From the horse’s mouth
SanDisk have jumped on board the bus as far as mobile network-attached storage devices are concerned.
Here. they have released two devices but both of these devices are similar in functionality to the typical “mobile NAS” is concerned. They require that you connect your laptop, smartphone or tablet to their own wireless network but the SanDisk devices have a similar Internet-access “bridge” mode to what the previously reviewed Kingston mobile NAS has so you can benefit from another Wi-Fi network for Internet access. They also require you to install a manufacturer-designed app on your mobile device so you can get at or put files on these mobile NAS devices from your device’s control surface. There is also a Web front for gaining access to the files hosted on these devices from a regular computer.
Of course they have their limitations such as not supporting SMB/CIFS data transfer used by every regular-computer operating system or not supporting DLNA media-server functionality so you can “pull up” media stored on these devices on a smart TV or similar device. They don’t even allow you to link them to a regular small network so they can become a NAS for that network, which could come in handy if you use a “Mi-Fi” device on the road or simply annex it to your home network just to transfer data to and from the device.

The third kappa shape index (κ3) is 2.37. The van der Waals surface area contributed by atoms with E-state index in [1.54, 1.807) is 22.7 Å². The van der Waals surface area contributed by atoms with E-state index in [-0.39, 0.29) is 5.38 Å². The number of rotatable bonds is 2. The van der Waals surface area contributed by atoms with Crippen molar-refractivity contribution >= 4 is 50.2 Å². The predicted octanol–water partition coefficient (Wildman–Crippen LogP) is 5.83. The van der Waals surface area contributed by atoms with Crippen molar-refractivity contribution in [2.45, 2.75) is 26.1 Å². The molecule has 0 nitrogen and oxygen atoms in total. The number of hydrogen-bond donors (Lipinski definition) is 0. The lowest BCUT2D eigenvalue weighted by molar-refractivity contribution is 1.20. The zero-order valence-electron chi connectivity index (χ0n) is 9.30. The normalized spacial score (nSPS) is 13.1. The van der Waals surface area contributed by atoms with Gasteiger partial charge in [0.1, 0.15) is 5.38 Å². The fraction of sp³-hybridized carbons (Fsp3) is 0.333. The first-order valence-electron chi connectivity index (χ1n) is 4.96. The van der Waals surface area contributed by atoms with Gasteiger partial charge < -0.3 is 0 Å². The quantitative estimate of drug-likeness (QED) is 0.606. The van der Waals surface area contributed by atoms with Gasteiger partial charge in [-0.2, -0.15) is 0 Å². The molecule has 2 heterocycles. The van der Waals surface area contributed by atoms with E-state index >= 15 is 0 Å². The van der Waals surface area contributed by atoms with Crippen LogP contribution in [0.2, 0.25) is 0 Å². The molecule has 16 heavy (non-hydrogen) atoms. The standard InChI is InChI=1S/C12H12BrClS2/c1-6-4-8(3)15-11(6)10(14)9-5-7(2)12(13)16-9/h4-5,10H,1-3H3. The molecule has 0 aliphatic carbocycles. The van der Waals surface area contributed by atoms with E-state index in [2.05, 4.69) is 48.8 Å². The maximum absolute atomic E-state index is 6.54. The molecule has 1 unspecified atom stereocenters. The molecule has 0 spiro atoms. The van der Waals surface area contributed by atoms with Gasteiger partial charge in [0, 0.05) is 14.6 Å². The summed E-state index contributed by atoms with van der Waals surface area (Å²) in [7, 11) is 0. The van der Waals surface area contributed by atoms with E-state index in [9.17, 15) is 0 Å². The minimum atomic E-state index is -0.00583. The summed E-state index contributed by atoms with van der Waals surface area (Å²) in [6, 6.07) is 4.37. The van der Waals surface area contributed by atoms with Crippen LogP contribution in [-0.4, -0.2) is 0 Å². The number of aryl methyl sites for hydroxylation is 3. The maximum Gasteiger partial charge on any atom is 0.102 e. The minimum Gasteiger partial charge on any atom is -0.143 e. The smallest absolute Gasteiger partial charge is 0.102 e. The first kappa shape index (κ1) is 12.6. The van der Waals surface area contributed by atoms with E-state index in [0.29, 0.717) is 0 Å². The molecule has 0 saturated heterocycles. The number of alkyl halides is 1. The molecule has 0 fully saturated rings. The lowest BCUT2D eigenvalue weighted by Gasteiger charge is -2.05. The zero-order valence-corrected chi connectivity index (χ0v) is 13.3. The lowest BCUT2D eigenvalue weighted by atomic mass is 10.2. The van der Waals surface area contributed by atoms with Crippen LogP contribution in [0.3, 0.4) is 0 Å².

There is a USB connection that is used for charging these devices from any USB AC charger, car charger or external battery pack as outlined in the “Gadget List – Essential Smartphone And Tablet Accessories” article. But this also is used for transferring data between a regular computer and these wireless NAS devices as if they are a USB memory key. You may end up with issues when it comes to connecting these devices to “non-computer” equipment like printers or Blu-Ray players because they may present themselves as multiple USB devices which is something that these “non-computer” devices don’t really tolerate as I have raised before.
The SanDisk Connect Wireless Media Drive also uses an SDXC slot so you can use it as a place to “dump” your digital-camera images if you start to “run out of film” on your digital camera. Then you can either use it as a backup system for your holiday’s worth of photos during that trip or take some of the pictures further by uploading them to Flickr or Facebook using your laptop, smartphone or tablet. It also has higher storage capacity options in the form of a 64Gb variant as well as the 32Gb variant.
Personally, I would like to see someone take these devices further and do things like support DLNA or SMB/CIFS or provide network “annexing” as an option so they can do more than just being on the road. If not, we could start to see a very stale class of product come of these devices.